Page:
5 Tips for New Yoga Teachers


As a new yoga teacher, it can feel overwhelming as you begin to teach your own classes. You could be experiencing a variety of emotions across the spectrum as you enter into this new chapter of your life. Teaching yoga, and teaching in general, could be brand new for you. New things tend to push us outside of our comfort zone and with that could come a level of discomfort, learning, and growth. What follows though could be a fulfilling career sharing a practice you love. Here are some tips as you navigate through the beginning stages of being a yoga teacher.

1. Keep tending to your own practice

This is the first tip because it is so important. Your learning does not stop after teacher training. As humans we are meant to continue to evolve, which means that our level of growth and therefore our teachings should evolve and deepen as we do the same. Yoga is meant to guide us through the layers of our being to realize the true self. If we do not continue through the study, practice, and application of yoga (all 8 limbs) our teachings will become monotonous. Furthermore, our well of inspiration will most likely dry up. Tending to your own practice both with teachers, coaches, mentors, peers, and on your own will keep the learning, growing, and giving going.

2. Take the sub opportunities

A woman in a purple top and purple leggings subbing a yoga class with students sitting around her taking notes

Do not shy away from sub opportunities. Most new teachers start by subbing classes. This is helpful for you as the teacher to practice what you learned in your 200 Hour YTT and to connect with the studio’s clientele. It is also beneficial for the owners/managers of the studio to see if you are a good fit for the community as a teacher, and it is an opportunity for the clients of the studio to begin to get to know you (you will need people to attend your class once you are a regular teacher on the schedule). While subbing a class can bring up a plethora of emotions, it generally cannot be avoided. It is helpful and actually necessary for all parties involved.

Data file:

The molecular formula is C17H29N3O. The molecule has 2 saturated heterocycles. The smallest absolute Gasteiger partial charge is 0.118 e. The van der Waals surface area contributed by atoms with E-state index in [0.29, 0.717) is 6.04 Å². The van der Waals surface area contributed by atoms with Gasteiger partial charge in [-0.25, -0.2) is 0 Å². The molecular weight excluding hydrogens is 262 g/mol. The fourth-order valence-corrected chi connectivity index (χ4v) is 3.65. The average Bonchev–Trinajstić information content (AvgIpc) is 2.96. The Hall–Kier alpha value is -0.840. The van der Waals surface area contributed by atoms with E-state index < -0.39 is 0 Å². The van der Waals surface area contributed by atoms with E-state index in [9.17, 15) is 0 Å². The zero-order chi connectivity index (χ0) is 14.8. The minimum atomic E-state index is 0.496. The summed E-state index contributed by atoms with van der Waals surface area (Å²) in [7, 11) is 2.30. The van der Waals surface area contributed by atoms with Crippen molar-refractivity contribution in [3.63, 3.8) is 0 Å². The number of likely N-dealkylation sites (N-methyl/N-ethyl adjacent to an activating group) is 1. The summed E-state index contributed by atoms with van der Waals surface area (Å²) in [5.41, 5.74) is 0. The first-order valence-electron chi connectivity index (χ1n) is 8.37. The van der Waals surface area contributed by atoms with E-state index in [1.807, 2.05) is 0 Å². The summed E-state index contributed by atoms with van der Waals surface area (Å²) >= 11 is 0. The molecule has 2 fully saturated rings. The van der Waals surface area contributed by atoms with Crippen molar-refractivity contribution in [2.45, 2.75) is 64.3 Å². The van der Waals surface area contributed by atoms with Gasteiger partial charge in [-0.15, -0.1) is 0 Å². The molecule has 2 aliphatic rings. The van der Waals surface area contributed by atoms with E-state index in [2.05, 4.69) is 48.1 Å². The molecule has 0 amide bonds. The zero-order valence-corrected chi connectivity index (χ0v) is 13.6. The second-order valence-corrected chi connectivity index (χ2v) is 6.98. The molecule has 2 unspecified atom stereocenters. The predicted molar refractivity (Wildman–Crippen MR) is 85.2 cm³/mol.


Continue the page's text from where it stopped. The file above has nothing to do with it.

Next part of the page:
3. Continue to practice your teaching skills

A male yoga teacher continuing to practice his yoga skills by instructing a student to get into tree pose

Just because you have finished your teacher training does not mean that you should stop teaching to your family, friends, co-workers and anyone who you have the ability to teach! Teaching is a skill like any other, and when you stop practicing the skill can become forgotten. I recommend trying to find sub opportunities right away once you finish your training if you are intending to teach. For a variety of reasons, that may not happen so you must continue to practice. Even if you are actively subbing classes, it may not be frequent or consistent so continuing to practice your teaching skills is a must.

4. Remind yourself that it’s okay to make mistakes


Mel Rodriguez, yoga teacher, falling out of a yoga pose in the woods to show it's okay to make mistakes

You’re not perfect and that is OKAY. You might forget part of your sequence, you might mess up the rights and lefts, your music may stop in the middle of class, or you may not say a cue as clearly as you wished. Remind yourself that it is all part of the process. Every single person makes mistakes in all fields. I can assure you that most yoga teachers have done all of the above, even with experience. Mistakes are how we learn and in fact, how we get better.

5. Accept that you are a beginner

Mel Rodriguez, yoga teacher, in Warrior II pose in the woods

It could be easy to wish that you were years down the line having gotten over the nerves of being a new teacher with a flourishing clientele and career. But wishing you were somewhere else other than where you are now is a waste of time. You can envision it and accept that you are a beginner. Why not choose to be grounded in where you are right now? Stepping into this and owning this will help you teach from an authentic place at any point in your teaching career. You might as well start now.


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